Sens. Chris Murphy, at podium, and Jeff Merkley, D-Ore., promote their plan to let individuals and businesses buy Medicare health coverage through Affordable Care Act exchanges. Ana Radelat /
Sens. Chris Murphy, at podium, and Jeff Merkley, D-Ore., promote their plan to let individuals and businesses buy Medicare health coverage through Affordable Care Act exchanges. Ana Radelat /

Washington – Sen. Chris Murphy on Wednesday introduced legislation that would allow individuals and businesses to purchase Medicare coverage.

A Medicare option would be available in all state and federal Affordable Care Act exchanges, according to Murphy’s bill, which was co-sponsored by Sen. Jeff Merkley, D-Ore. Medicare, a government-run health plan, is currently limited to Americans 65 years old and older.

Murphy acknowledged the plan has little chance of approval with a Congress and White House controlled by the GOP, but said it’s important to have conversations with constituents on proposals to shore up the nation’s health care system.

“It’s a moment where we have to have health care ideas blossom,” he said.

Murphy also said that Democratic candidates running for office this year need to promote ideas that would strengthen the ACA, which he said “the president is trying to destroy.”

Under Murphy’s plan, people who qualified for ACA subsidies could use them to purchase a Medicare “Part E” plan. That Medicare component would use the same network of doctors and hospitals who now serve Medicare patients, but WOULD include other non-elderly medical services, including pediatric and maternity care.

Murphy said the program would pay for itself and even result in excess revenues that would be used to increase the amount of ACA subsidies and expand that help to more Americans

The Affordable Care Act initially aimed to have exchanges like Access Health CT include a government-run plan in their offerings of health insurance policies to the public. But the idea for a “public option,” failed because it could not receive enough political support.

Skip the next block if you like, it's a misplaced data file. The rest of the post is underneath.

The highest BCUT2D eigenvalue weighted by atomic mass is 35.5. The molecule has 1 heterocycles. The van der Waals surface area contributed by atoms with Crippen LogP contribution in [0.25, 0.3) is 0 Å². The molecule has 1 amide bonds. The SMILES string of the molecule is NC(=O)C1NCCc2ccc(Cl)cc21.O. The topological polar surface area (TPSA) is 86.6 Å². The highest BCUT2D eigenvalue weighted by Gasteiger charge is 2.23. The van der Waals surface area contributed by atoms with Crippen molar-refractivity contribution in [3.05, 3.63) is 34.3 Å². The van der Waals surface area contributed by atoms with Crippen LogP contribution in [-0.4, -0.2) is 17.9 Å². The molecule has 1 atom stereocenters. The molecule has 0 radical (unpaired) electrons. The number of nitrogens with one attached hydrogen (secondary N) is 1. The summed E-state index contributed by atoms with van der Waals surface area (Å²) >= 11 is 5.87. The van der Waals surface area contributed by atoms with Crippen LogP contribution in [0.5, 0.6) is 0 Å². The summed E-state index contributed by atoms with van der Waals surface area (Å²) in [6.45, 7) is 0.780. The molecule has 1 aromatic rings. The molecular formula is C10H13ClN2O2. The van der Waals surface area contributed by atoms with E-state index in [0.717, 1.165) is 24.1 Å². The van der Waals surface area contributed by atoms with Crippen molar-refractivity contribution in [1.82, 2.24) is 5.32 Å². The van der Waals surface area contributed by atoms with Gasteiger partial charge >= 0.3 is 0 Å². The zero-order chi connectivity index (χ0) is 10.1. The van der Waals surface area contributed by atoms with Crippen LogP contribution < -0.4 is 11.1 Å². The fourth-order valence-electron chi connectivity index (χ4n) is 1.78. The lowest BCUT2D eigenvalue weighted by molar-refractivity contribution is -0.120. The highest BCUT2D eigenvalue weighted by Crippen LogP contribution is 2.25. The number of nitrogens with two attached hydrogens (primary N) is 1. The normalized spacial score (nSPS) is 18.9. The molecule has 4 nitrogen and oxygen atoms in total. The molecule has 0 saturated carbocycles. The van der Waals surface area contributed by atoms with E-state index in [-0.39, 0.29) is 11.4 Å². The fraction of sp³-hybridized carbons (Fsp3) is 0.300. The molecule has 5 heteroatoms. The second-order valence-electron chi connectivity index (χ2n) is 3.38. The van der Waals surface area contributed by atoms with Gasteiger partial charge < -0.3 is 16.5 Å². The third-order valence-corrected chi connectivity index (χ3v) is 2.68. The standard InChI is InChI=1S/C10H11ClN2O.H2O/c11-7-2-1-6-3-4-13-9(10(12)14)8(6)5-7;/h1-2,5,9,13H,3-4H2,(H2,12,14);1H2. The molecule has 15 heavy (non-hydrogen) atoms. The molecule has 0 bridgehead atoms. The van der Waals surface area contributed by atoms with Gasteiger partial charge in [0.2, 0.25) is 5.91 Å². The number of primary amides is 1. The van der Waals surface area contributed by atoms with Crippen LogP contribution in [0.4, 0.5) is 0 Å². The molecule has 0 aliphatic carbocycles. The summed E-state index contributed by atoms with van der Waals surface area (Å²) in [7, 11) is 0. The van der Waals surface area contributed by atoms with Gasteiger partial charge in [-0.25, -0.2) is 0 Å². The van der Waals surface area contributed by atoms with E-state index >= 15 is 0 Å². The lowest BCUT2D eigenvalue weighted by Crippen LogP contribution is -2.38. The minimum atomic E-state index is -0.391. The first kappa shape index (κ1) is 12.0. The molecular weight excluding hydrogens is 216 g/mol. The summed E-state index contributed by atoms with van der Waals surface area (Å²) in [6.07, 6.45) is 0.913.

Murphy called his plan “a public option on steroids” because businesses, as well as individuals, would be able to buy into Medicare.

Murphy said he did not support Vermont Sen. Bernie Sanders’ “Medicare for All” plan because it would eliminate health insurers from the marketplace.

“I’m not sure you can pass a plan that outlaws insurance,” he said. “This plan has the best chance of getting Republican support.

The Murphy-Merkle bill, is co-sponsored by 10 senators, all Democrats, including Sen. Richard Blumenthal. It would give patients a choice between the Medicare option and private insurance and would provide competition to the nation’s health insurers, resulting in lower premiums and better coverage, Murphy said.

“Insurance companies are not going to be thrilled by more competition,” he said.

America’s Health Insurance Plans, a national trade association for health insurers, said it did not have an immediate reaction to Murphy’s bill.

The Murphy-Merkley bill also would increase ACA subsidies, which are now capped at 400 percent of the federal poverty level for individuals and families. The bill would increase that cap to 600 percent of the federal poverty level.

Medicare Part E would be divorced from the Medicare Trust Fund, financed instead by premiums that would be set in each state by that state’s insurance commissioner based on a number of factors, including age and the cost of health care in a region, much like the rates of health insurance policies are set now.

However Murphy said Medicare Part E would offer lower premiums by leveraging “the existing network and low administrative costs” of the Medicare program – and would generate additional savings by allowing Medicare to negotiate drug prices.

Ana has written about politics and policy in Washington, D.C.. for Gannett, Thompson Reuters and UPI. She was a special correspondent for the Miami Herald, and a regular contributor to The New York TImes, Advertising Age and several other publications. She has also worked in broadcast journalism, for CNN and several local NPR stations. She is a graduate of the University of Maryland School of Journalism.

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